The person whose efforts to protect the forest preserve were most critical was Verplanck Colvin, a man whose many career positions included Superintendent of the Adirondack Survey. Colvin was worried that the cutting of the Adirondack forest would deplete the water in New York’s canal system and jeopardize downstate rivers, while at the same time cause flooding in other areas. In 1870, he argued, in the interests of commerce and navigation, for the creation of an Adirondack Park or timber preserve, under the charge of a forest warden and deputies (Regents of the University of the State of New York, Twenty-Fourth Annual Report on the New York State Museum of Natural History (Albany: Argus, 1872), p. 180).
The legislature entered the picture in 1872 when the assembly appointed a commission to recommend ways to protect New York’s watershed. Eleven years later (an example of the glacial pace legislation sometimes takes), the state passed a law prohibiting the state from selling state-owned lands in ten counties (Laws of New York, 1883, ch. 13), and in 1885 the legislature created the forest preserve (Laws of New York, 1885, ch. 283). At the time of its creation, the preserve constituted approximately 681,374 acres in 11 Adirondack counties and approximately 34,000 acres in three counties in the Catskills.
In 1893, the legislature backtracked on its previous work, enacting what became known as the “Cutting Law.” (Laws of New York, 1893, ch. 332). This law allowed the state’s forest commission to sell trees from any part of the forest preserve, all but undoing the prior laws. That statute led to the realization that the only way to insulate the forest preserve from legislative whim would be to give it constitutional protection. That insulation was provided at the state’s sixth constitutional convention, in 1894.
The 1894 convention appointed a Special Committee on State Forest Preservation to consider and report amendments to the constitution for the preservation of the state forests. David McClure, a lawyer from New York City, was chosen to chair the committee. The committee heard testimony from, among others, Verplanck Colvin and John H. Washburn, of the New York Board of Underwriters. On August 23, the committee recommended the forever wild amendment (Revised Record of the Constitutional Convention of the State of New York, 1894, vol. 2, p. 1201). After some modest amendments and some unsuccessful attempts by logging interests to block the proposal, the forever wild provision was unanimously approved on September 13 and became part of the state constitution (Revised Record, 1894, vol. 4, pp. 708-09). At the time it was adopted, the provision read:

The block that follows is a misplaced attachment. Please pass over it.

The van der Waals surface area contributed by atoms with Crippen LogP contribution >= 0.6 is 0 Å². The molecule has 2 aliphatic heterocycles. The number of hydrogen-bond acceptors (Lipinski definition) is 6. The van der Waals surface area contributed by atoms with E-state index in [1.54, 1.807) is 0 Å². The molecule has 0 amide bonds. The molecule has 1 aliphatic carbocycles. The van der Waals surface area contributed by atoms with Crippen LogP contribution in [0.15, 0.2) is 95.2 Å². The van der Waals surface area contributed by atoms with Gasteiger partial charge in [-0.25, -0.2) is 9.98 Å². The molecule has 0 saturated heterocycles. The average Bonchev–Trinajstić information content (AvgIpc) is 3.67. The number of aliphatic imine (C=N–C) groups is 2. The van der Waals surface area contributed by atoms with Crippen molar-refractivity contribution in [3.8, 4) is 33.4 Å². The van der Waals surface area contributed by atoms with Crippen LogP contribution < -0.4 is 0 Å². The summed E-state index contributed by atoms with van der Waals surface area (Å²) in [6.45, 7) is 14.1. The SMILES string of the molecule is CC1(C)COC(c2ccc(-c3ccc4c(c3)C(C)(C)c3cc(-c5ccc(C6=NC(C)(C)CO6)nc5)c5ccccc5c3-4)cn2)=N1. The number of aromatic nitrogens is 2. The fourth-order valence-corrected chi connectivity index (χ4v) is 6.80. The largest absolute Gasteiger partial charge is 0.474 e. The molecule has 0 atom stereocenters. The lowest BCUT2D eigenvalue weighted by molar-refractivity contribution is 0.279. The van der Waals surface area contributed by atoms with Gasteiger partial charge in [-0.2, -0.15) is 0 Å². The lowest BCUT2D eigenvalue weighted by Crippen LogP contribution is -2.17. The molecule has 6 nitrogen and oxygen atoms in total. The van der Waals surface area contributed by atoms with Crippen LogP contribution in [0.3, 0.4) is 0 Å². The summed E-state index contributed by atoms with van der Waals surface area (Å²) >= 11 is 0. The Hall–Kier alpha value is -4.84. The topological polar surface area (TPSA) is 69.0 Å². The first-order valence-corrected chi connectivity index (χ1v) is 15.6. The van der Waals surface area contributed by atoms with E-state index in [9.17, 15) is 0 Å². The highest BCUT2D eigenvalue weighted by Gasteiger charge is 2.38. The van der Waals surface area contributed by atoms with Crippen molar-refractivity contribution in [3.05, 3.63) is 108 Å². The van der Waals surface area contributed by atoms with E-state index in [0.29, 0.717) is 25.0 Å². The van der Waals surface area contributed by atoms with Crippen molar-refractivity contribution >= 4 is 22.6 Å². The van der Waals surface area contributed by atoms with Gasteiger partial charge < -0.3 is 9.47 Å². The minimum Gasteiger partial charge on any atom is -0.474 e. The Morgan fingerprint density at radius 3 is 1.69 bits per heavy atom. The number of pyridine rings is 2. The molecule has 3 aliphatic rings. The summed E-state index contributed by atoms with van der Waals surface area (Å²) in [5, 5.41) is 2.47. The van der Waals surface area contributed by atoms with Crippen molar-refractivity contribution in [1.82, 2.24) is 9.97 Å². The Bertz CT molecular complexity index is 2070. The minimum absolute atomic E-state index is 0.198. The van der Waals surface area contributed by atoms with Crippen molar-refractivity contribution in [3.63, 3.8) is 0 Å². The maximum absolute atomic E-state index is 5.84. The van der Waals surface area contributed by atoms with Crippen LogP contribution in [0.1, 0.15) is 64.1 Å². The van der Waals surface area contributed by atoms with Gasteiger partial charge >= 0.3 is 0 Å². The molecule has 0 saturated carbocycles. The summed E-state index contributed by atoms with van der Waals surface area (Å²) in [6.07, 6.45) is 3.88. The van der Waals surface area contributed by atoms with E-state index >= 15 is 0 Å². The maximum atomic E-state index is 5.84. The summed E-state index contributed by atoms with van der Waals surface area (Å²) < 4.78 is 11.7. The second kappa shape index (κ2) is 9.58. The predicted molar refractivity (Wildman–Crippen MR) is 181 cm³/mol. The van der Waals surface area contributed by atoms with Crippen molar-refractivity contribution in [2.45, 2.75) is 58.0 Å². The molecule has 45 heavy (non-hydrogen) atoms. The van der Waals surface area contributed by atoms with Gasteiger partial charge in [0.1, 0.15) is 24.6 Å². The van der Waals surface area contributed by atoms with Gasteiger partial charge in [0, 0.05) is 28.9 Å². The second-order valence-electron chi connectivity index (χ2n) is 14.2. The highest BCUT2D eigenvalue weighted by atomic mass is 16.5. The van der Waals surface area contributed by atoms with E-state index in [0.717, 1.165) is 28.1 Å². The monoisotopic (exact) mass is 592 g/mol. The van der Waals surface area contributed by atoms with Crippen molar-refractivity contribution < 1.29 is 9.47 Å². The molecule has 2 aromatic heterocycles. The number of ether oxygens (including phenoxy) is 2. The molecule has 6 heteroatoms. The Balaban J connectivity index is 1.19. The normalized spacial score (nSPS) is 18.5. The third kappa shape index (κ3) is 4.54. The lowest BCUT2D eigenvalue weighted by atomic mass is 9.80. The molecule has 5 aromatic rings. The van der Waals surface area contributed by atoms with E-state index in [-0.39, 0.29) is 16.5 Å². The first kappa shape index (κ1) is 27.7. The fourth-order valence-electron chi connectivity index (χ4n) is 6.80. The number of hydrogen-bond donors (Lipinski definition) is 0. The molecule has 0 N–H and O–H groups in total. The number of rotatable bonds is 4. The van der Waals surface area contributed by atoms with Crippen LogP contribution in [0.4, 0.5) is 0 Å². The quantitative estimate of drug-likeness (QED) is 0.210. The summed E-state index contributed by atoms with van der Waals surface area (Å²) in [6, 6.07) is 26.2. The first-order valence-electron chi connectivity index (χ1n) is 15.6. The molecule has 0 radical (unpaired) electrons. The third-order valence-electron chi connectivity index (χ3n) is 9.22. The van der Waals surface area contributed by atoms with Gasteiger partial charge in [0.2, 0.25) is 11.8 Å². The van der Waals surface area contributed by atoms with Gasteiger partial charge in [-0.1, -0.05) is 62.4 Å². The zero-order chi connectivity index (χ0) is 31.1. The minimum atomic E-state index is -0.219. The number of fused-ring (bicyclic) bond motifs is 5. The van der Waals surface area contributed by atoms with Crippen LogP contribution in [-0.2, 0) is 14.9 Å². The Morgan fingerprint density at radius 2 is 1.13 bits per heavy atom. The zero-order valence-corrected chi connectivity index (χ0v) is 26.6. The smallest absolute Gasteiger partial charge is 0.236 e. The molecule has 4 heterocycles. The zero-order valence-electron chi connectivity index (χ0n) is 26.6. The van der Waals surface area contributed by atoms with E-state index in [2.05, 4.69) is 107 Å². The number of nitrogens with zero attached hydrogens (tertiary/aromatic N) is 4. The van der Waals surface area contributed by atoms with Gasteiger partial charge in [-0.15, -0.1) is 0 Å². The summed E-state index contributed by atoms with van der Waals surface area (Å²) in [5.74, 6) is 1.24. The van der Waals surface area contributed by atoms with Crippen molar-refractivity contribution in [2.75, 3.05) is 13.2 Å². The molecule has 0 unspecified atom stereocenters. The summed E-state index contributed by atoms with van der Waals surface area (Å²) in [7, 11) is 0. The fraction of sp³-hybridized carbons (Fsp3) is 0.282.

“The lands of the state, now owned or hereafter acquired, constituting the forest preserve as now fixed by law, shall be forever kept as wild forest lands. They shall not be leased, sold or exchanged, or be taken by any corporation, public or private, nor shall the timber thereon be sold, removed or destroyed.”
Since its adoption, the provision has been amended 19 times, including by the 1938 constitutional convention, going from one of the shortest sections in the constitution to one of the longest (N.Y. Const., art. XIV, sec. 1). These amendments have, among others:
- Permitted the construction and maintenance of reservoirs for municipal water supply and canals (currently lodged in N.Y. Const., art. XIV, sec. 2);
- Permitted the building of ski trails;
- Allowed the construction of the Northway;
- Permitted the erection of power lines.
One of the amendments, allowing an acre of land to be conveyed to the Town of Long Lake for the siting of drinking water wells for the municipal water supply of Raquette Lake, was approved three years after the wells had actually been drilled (with the consent of the Department of Environmental Conservation)!
Treatment of Forever Wild by Subsequent Conventions
Notwithstanding the numerous amendments approving specific exceptions to the forever wild provision, the core of the prohibition has remained intact. Since 1894 there have been three constitutional conventions: in 1915, 1938 and 1967. None of these conventions has resulted in any changes that have eroded the spirit of the original provision.
In 1915, the convention retained the 1894 convention’s provision but made a few changes. It added the words “trees and” before the word “timber” as well as provisions allowing reforestation, the construction of fire trails, the removal of dead trees and dead timber solely for the purposes of reforestation and fire protection, and the construction of a state highway from Long Lake to Old Forge. (Journal of the Constitutional Convention of the State of New York, 1915, pp. 692-93). The convention defeated an attempt by lumber interests to allow timber to be cut in areas other than on mountaintops, streams and rivers.